Archive for Communication

The wired water cooler is no substitute for face time

It Isn’t So Lonely Around the Water Cooler

Working virtually from home, at least part of the time, has become the norm in many companies. The more senior you are the more likely you have the authority to decide when and where you work.

Working virtually no doubt has its benefits: no long commute on the train, flexible hours, problem solving in your pajamas.

It’s gotten so prevalent that companies don’t even have offices for a lot of their staff and do “hoteling.” You call ahead and reserve an office when you absolutely must be there.

So, what’s wrong with this picture?

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culture of communication employee engagement

Creating a Culture of Communication

When companies fail, it may be because they didn’t provide products or services that met a market need. Or, they were mis-managed. But the primary culprit is often poor communication.

No matter what your work environment or your industry, if communication with employees is broken, you will never realize your corporate vision. What’s essential to success is creating a culture of communication. Read More→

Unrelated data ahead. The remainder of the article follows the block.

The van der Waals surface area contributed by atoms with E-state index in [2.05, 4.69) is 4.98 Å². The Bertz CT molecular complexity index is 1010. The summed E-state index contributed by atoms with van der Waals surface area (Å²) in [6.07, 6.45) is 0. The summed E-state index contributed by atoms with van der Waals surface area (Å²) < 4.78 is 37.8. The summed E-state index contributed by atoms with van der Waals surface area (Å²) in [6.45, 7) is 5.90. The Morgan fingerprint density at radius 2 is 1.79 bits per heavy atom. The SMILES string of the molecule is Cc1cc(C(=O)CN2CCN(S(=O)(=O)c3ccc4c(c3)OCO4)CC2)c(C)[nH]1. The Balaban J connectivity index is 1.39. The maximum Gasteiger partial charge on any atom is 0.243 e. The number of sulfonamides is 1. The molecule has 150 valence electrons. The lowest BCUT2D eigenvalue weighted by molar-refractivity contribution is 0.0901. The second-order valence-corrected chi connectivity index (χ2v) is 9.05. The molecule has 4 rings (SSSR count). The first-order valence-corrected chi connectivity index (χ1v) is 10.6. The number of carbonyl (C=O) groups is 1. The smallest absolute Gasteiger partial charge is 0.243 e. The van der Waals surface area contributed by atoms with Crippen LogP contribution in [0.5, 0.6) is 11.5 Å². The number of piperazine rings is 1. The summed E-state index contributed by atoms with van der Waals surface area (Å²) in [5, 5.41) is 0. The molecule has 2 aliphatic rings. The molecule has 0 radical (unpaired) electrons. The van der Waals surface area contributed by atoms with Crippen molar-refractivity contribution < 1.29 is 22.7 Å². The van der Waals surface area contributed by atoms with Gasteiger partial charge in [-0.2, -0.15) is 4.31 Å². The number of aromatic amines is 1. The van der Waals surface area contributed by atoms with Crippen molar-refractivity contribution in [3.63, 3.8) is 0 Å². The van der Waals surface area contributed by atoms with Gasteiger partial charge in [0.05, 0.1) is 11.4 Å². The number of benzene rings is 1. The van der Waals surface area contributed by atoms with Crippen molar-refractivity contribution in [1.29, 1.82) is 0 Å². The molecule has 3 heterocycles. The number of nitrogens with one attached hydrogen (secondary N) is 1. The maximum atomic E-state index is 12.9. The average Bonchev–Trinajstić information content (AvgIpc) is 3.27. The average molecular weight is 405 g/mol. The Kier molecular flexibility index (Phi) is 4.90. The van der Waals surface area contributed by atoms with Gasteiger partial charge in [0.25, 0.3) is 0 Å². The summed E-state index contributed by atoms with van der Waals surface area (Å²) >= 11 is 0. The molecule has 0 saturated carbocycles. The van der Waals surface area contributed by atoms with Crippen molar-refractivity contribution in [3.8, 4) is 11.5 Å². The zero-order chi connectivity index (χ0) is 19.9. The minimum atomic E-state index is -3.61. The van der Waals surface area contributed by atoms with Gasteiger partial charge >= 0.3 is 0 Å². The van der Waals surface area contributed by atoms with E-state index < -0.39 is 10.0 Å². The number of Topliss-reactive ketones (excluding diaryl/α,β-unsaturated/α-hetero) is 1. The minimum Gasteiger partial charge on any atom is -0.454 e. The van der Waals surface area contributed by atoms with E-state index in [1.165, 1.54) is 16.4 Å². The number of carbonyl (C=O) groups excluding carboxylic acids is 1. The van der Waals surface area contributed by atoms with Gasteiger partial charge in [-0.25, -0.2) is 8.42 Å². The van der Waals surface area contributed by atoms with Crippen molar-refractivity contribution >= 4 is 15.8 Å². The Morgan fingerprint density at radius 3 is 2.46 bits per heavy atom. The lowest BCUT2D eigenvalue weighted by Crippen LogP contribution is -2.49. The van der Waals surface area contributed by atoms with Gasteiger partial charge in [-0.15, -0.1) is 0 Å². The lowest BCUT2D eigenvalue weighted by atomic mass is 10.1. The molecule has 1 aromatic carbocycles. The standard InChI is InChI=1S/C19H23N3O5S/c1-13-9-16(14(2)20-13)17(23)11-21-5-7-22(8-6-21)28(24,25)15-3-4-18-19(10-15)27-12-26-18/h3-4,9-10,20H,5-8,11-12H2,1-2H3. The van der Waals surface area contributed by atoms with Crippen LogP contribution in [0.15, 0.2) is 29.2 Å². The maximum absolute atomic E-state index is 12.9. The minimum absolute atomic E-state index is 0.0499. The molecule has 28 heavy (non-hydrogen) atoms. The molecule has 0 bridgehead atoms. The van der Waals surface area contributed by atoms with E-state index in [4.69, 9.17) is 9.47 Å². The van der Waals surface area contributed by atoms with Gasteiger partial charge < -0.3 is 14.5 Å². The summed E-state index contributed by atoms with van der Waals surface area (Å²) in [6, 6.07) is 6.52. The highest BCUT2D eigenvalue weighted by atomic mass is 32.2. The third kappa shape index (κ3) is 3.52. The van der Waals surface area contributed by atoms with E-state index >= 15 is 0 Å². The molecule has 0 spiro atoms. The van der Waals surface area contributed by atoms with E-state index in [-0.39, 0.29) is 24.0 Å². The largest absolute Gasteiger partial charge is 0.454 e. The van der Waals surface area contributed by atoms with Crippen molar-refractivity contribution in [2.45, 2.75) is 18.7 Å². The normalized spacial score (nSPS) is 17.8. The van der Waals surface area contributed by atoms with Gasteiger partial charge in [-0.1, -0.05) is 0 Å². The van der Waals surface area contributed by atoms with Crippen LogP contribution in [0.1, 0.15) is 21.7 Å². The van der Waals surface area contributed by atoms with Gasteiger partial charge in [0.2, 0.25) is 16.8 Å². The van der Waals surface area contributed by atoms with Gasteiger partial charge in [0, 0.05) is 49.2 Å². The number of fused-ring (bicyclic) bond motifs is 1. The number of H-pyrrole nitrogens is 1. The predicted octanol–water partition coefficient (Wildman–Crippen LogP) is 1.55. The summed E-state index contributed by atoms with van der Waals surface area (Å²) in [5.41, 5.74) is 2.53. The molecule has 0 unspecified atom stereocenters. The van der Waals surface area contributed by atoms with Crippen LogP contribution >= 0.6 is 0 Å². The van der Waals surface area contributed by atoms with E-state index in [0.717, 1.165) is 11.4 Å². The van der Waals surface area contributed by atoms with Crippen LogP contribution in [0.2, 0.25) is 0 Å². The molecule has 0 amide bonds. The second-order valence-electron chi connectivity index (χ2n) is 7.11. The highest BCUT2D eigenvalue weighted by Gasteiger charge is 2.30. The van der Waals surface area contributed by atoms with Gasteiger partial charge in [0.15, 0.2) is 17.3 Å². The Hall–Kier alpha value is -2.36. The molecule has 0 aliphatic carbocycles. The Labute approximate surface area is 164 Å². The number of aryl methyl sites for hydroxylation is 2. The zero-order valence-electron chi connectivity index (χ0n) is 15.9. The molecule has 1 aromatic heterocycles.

Millenials financial advice

Millennials Want Financial Advice – on Their Terms

It’s impossible to ignore millennials, the generation born between 1980 and 2000. They are the largest generation in U.S. history, numbering nearly 80 million.

And, although they don’t have significant assets today, it’s projected millennials will control $7 trillion in liquid assets by 2020 and likely inherit more than $40 trillion from their parents and grandparents.

Over the last year we have studied millennials; reviewed the research, interviewed them (including financial advisors who are millennials) and considered their impact on our industry. Read More→

Blogs vs. Term Papers and Essays – A Growing Trend?

"They will write blogs, not term papers"

They will write blogs, not term papers

The words “term paper” strike fear into the hearts of students, followed closely by “essay.”  I remember those dark days of burning the candle to finish a term paper in college. It usually wasn’t fun if you had been assigned a specific topic.

I was lucky that my English professor, Dr. Edward Chalfant, didn’t require term papers, but simply asked us to write what we felt about an American novel or a Shakespearean play.

He was ahead of his time and foretold the coming of the blog, an informal style of writing that can enable a more personal connection between students and professors and between companies and customers in the business world.

Blogging for Grades

The New York Times weighed in on this topic recently, quoting educators who advocate trashing the old-fashioned term paper and those who still preach that students need the discipline of the format: make a point, defend it, repeat it. Read More→